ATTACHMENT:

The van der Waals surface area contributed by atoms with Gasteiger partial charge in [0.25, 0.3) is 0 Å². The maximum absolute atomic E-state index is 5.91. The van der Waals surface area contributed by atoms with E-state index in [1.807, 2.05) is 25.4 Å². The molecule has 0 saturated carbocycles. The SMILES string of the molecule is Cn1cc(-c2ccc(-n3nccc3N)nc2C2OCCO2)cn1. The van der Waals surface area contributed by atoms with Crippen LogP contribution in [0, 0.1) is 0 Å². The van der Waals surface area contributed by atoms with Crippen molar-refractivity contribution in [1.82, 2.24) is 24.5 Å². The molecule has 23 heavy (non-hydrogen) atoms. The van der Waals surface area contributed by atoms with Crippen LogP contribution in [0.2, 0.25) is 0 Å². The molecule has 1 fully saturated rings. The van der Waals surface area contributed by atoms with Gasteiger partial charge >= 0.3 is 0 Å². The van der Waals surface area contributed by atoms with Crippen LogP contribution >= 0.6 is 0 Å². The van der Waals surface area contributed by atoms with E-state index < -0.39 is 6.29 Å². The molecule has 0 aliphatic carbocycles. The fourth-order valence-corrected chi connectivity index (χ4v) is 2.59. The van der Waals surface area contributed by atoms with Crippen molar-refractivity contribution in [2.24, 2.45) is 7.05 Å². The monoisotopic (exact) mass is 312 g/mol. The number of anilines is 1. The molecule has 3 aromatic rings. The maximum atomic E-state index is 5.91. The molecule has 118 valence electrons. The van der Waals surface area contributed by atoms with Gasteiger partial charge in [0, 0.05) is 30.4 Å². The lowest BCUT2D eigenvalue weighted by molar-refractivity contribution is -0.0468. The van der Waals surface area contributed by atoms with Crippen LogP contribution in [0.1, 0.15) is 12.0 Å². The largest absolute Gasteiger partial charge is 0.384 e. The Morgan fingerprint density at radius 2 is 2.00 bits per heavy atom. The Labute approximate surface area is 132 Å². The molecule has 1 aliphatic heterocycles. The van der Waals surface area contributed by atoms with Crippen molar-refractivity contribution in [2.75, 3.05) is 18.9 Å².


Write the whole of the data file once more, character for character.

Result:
The van der Waals surface area contributed by atoms with Gasteiger partial charge in [0.25, 0.3) is 0 Å². The maximum absolute atomic E-state index is 5.91. The van der Waals surface area contributed by atoms with E-state index in [1.807, 2.05) is 25.4 Å². The molecule has 0 saturated carbocycles. The SMILES string of the molecule is Cn1cc(-c2ccc(-n3nccc3N)nc2C2OCCO2)cn1. The van der Waals surface area contributed by atoms with Crippen LogP contribution in [0, 0.1) is 0 Å². The van der Waals surface area contributed by atoms with Crippen molar-refractivity contribution in [1.82, 2.24) is 24.5 Å². The molecule has 23 heavy (non-hydrogen) atoms. The van der Waals surface area contributed by atoms with Crippen LogP contribution in [0.2, 0.25) is 0 Å². The molecule has 1 fully saturated rings. The van der Waals surface area contributed by atoms with Gasteiger partial charge >= 0.3 is 0 Å². The van der Waals surface area contributed by atoms with Crippen LogP contribution >= 0.6 is 0 Å². The van der Waals surface area contributed by atoms with E-state index < -0.39 is 6.29 Å². The molecule has 0 aliphatic carbocycles. The fourth-order valence-corrected chi connectivity index (χ4v) is 2.59. The van der Waals surface area contributed by atoms with Crippen molar-refractivity contribution in [2.24, 2.45) is 7.05 Å². The monoisotopic (exact) mass is 312 g/mol. The number of anilines is 1. The molecule has 3 aromatic rings. The maximum atomic E-state index is 5.91. The molecule has 118 valence electrons. The van der Waals surface area contributed by atoms with Gasteiger partial charge in [0, 0.05) is 30.4 Å². The lowest BCUT2D eigenvalue weighted by molar-refractivity contribution is -0.0468. The van der Waals surface area contributed by atoms with Crippen LogP contribution in [0.1, 0.15) is 12.0 Å². The largest absolute Gasteiger partial charge is 0.384 e. The Morgan fingerprint density at radius 2 is 2.00 bits per heavy atom. The Labute approximate surface area is 132 Å². The molecule has 1 aliphatic heterocycles. The van der Waals surface area contributed by atoms with Crippen molar-refractivity contribution in [2.75, 3.05) is 18.9 Å².